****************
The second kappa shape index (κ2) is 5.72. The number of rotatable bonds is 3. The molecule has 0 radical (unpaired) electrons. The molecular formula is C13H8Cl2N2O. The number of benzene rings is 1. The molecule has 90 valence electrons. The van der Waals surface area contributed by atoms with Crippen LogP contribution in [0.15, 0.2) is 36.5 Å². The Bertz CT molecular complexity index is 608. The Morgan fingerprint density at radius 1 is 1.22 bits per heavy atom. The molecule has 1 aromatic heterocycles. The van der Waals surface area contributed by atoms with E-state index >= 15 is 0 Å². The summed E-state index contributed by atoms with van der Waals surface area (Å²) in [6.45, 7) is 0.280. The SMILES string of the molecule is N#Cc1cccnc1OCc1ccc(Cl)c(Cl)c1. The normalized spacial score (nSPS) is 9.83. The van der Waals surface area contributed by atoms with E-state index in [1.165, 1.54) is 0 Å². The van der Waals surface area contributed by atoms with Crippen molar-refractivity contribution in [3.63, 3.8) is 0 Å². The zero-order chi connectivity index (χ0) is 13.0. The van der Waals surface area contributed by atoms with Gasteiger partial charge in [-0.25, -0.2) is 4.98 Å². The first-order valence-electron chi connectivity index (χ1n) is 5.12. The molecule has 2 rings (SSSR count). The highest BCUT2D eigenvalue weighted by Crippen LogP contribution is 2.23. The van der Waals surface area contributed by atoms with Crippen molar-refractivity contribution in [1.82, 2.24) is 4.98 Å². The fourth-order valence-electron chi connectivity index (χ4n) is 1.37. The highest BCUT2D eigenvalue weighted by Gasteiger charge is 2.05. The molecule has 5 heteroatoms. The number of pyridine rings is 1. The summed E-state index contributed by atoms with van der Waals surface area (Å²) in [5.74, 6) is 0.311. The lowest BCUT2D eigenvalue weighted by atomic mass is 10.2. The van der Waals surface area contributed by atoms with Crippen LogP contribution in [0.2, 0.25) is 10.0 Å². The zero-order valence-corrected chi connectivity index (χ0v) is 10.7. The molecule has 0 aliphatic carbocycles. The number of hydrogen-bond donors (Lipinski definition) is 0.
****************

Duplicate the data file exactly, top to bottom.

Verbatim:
The second kappa shape index (κ2) is 5.72. The number of rotatable bonds is 3. The molecule has 0 radical (unpaired) electrons. The molecular formula is C13H8Cl2N2O. The number of benzene rings is 1. The molecule has 90 valence electrons. The van der Waals surface area contributed by atoms with Crippen LogP contribution in [0.15, 0.2) is 36.5 Å². The Bertz CT molecular complexity index is 608. The Morgan fingerprint density at radius 1 is 1.22 bits per heavy atom. The molecule has 1 aromatic heterocycles. The van der Waals surface area contributed by atoms with E-state index >= 15 is 0 Å². The summed E-state index contributed by atoms with van der Waals surface area (Å²) in [6.45, 7) is 0.280. The SMILES string of the molecule is N#Cc1cccnc1OCc1ccc(Cl)c(Cl)c1. The normalized spacial score (nSPS) is 9.83. The van der Waals surface area contributed by atoms with E-state index in [1.165, 1.54) is 0 Å². The van der Waals surface area contributed by atoms with Crippen molar-refractivity contribution in [3.63, 3.8) is 0 Å². The zero-order chi connectivity index (χ0) is 13.0. The van der Waals surface area contributed by atoms with Gasteiger partial charge in [-0.25, -0.2) is 4.98 Å². The first-order valence-electron chi connectivity index (χ1n) is 5.12. The molecule has 2 rings (SSSR count). The highest BCUT2D eigenvalue weighted by Crippen LogP contribution is 2.23. The van der Waals surface area contributed by atoms with Crippen molar-refractivity contribution in [1.82, 2.24) is 4.98 Å². The fourth-order valence-electron chi connectivity index (χ4n) is 1.37. The highest BCUT2D eigenvalue weighted by Gasteiger charge is 2.05. The molecule has 5 heteroatoms. The number of pyridine rings is 1. The summed E-state index contributed by atoms with van der Waals surface area (Å²) in [5.74, 6) is 0.311. The lowest BCUT2D eigenvalue weighted by atomic mass is 10.2. The van der Waals surface area contributed by atoms with Crippen LogP contribution in [0.2, 0.25) is 10.0 Å². The zero-order valence-corrected chi connectivity index (χ0v) is 10.7. The molecule has 0 aliphatic carbocycles. The number of hydrogen-bond donors (Lipinski definition) is 0.